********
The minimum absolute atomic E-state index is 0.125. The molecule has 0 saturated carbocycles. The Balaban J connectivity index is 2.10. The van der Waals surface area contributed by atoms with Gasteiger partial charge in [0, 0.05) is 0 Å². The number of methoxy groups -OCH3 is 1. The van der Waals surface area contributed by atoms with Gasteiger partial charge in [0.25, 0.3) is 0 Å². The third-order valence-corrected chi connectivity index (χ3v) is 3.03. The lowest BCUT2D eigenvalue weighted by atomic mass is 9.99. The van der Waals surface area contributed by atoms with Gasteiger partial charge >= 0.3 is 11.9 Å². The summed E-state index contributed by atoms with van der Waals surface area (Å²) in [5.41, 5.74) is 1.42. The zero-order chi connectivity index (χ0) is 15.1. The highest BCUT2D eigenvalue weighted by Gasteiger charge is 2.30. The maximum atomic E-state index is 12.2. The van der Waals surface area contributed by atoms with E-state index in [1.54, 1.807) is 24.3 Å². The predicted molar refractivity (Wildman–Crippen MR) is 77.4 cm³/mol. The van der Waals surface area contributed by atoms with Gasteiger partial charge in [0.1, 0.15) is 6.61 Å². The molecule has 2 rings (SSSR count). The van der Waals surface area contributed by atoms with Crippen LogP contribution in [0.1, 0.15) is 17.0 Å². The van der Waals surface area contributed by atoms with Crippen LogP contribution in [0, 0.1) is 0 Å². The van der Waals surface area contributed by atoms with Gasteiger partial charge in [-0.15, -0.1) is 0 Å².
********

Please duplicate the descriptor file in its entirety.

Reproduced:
The minimum absolute atomic E-state index is 0.125. The molecule has 0 saturated carbocycles. The Balaban J connectivity index is 2.10. The van der Waals surface area contributed by atoms with Gasteiger partial charge in [0, 0.05) is 0 Å². The number of methoxy groups -OCH3 is 1. The van der Waals surface area contributed by atoms with Gasteiger partial charge in [0.25, 0.3) is 0 Å². The third-order valence-corrected chi connectivity index (χ3v) is 3.03. The lowest BCUT2D eigenvalue weighted by atomic mass is 9.99. The van der Waals surface area contributed by atoms with Gasteiger partial charge >= 0.3 is 11.9 Å². The summed E-state index contributed by atoms with van der Waals surface area (Å²) in [5.41, 5.74) is 1.42. The zero-order chi connectivity index (χ0) is 15.1. The highest BCUT2D eigenvalue weighted by Gasteiger charge is 2.30. The maximum atomic E-state index is 12.2. The van der Waals surface area contributed by atoms with E-state index in [1.54, 1.807) is 24.3 Å². The predicted molar refractivity (Wildman–Crippen MR) is 77.4 cm³/mol. The van der Waals surface area contributed by atoms with Gasteiger partial charge in [0.1, 0.15) is 6.61 Å². The molecule has 2 rings (SSSR count). The van der Waals surface area contributed by atoms with Crippen LogP contribution in [0.1, 0.15) is 17.0 Å². The van der Waals surface area contributed by atoms with Crippen LogP contribution in [0, 0.1) is 0 Å². The van der Waals surface area contributed by atoms with Gasteiger partial charge in [-0.15, -0.1) is 0 Å².